Tour de France Stage 8 Preview: Potential Fight for Yellow?
Stage 8 of the 2019 Tour opens the weekend with a jagged, technical profile featuring seven categorized climbs and a tough finish in Saint-Étienne.
The stage should start fast, as the Intermediate Sprint comes just 33K in. BORA–hansgrohe and Team Sunweb might try to keep the race together so their sprinters, Peter Sagan and Michael Matthews, can score maximum points toward the green jersey. The first climb comes soon afterward, so if a breakaway hasn’t established itself already, we’ll see attacks as soon as the peloton crosses the sprint line.
After two hard days in the Vosges followed by the longest stage of the Tour, whoever escapes should be given a fairly sizable advantage. Expect 10-15 riders to get away initially, with the break composed of strong rouleurs, King of the Mountains contenders (Tim Wellens may look to extend his lead), and riders who perform well in April’s hilly Ardennes Classics. By the day’s end, 5-6 riders will likely survive to fight for the stage win.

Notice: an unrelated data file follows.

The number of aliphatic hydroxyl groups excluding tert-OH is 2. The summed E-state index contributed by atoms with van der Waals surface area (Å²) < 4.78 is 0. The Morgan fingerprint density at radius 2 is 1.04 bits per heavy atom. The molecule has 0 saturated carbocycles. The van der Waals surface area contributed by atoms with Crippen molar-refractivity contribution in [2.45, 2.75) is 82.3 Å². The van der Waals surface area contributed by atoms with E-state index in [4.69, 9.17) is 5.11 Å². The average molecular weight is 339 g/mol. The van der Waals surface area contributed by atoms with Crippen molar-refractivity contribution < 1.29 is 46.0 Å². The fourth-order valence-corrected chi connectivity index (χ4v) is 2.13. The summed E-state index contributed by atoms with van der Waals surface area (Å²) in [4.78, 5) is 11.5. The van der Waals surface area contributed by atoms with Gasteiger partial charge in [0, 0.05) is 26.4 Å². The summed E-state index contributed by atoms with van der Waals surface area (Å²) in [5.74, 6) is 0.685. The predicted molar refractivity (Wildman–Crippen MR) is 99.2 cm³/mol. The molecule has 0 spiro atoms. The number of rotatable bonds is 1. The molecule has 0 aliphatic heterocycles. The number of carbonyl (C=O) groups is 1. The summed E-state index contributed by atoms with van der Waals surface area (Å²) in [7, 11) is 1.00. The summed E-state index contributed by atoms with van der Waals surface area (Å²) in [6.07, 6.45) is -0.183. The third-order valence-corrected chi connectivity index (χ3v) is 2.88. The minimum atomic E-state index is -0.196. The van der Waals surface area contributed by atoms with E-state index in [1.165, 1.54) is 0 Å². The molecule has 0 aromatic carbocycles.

Behind the breakaway, Trek–Segafredo will have its hands full defending Giulio Ciccone’s yellow jersey, especially with Julian Alaphilippe and Dylan Teuns nipping at the Italian’s heels on the General Classification. Trek won’t want to let either rider into a breakaway (unless Ciccone joins them), but Alaphilippe and Teuns could attack in the finale to try and overtake Ciccone’s lead—especially with time bonus available at the top of the Côte de la Jaillière, 12.5K from the finish.
Riders to Watch
If they’re not kept back in the bunch to ride for their GC captains, riders like Luis Leon Sanchez, Simon Clarke, Toms Skujins, and Rui Costa might get to go on the attack in the hopes of scoring a stage win, thus easing the pressure on their teams heading into the Tour’s second week. Max Schachmann is another rider to watch on a course like this one, as is Matej Mohoric.
And it’s Bastille Day weekend, so let’s not forget the French. Stage 8 is perfect for a rider like Lilian Calmejane, who’s been waiting patiently during the Tour’s first week, or Tony Gallopin, who might have an opportunity to ride for a stage win after Romain Bardet’s poor start to the Tour.